if the RI server has no multiple RO transmission capability, receiving from the RI server a redirection message including a new RI server URL; and

transmitting the ROAP trigger request to a new RI server with reference to the new RI server URL;

receiving a ROAP trigger containing a plurality of RO identifiers, rolDs, assigned to the ROs corresponding to the multiple DRM contents from the RI server in response to the ROAP trigger request, wherein the ROAP trigger is generated and sent from the RI server;

generating and transmitting (S415, S930) an RO request message containing the rolDs assigned to the ROs and referencing at least one DRM content selected by a user to the RI server after receiving the ROAP trigger;

receiving an RO response message containing at least one RO corresponding to the at least one DRM content from the RI server (250); and

acquiring (S419) the at least one RO for the at least one DRM content from the RO response message."

All three sets of claims also contain a second independent method claim setting out a method performed by a digital rights management, DRM, system ..."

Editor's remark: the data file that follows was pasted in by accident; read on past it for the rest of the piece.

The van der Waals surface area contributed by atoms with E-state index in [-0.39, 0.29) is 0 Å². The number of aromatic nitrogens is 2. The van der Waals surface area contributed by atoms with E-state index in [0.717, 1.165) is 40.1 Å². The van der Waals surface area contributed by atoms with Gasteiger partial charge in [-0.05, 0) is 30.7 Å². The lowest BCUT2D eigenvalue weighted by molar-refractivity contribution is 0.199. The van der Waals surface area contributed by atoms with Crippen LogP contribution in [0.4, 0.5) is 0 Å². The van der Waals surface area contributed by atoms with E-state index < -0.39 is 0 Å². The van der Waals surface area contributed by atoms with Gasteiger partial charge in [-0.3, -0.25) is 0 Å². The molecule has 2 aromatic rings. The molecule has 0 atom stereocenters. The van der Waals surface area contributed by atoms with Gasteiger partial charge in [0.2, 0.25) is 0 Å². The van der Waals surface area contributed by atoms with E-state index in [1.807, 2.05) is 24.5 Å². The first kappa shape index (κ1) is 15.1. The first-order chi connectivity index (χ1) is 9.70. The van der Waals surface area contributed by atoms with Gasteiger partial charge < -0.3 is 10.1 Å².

V. At the end of the oral proceedings, the chairman announced the decision of the board.

Reasons for the Decision

The invention

1. The application relates, in the context of digital rights management DRM, to a protocol for obtaining "rights objects" RO for desired digital content.

1.1 More specifically, the application refers to the OMA DRM, "an open DRM standard invented by the Open Mobile Alliance", in particular in its version 2.0 (see page 2, line 12, to page 5, line 1, and figure 1b). It is stated that in the OMA DRM "each content is individually protected by one RO", and that the "RO acquisition process [...] is laborious and time-consuming", in particular when acquiring "mul­tiple RO objects", e.g. in order to extend their validity (page 4, last paragraph).

1.2 In view of this, the invention proposes a "more user convenient method that provides effective protection of content" (see sentence bridging pages 4 and 5).

1.3 The OMA DRM specifies a rights object access protocol ROAP, a modification of which according to the invention is illustrated in figures 4 to 10 (see also page 14, line 12, to page 18, line 17). A mobile terminal sends a "ROAP trigger request" message which lists the IDs of content items selected by the user (page 14, lines 16-20). The RI returns a "ROAP trigger" message, listing the IDs of the corresponding available ROs (hence also referred to as "roIDs"), including inter alia their respective costs (page 15, lines 4-13). The mobile terminal presents this list to the user (page 15, lines 15-17) to obtain his/her consent (see figures 4 to 8, nos. S413, S527, S613, S731, and S817 respectively). If the user does not approve the purchase at this point, the content selection and the ROAP trigger exchange may be repeated. If the purchase is approved, however, the mobile device requests and receives the desired ROs by issuing a suitable "RO request" message to and receiving a corresponding "RO response" message from the RI.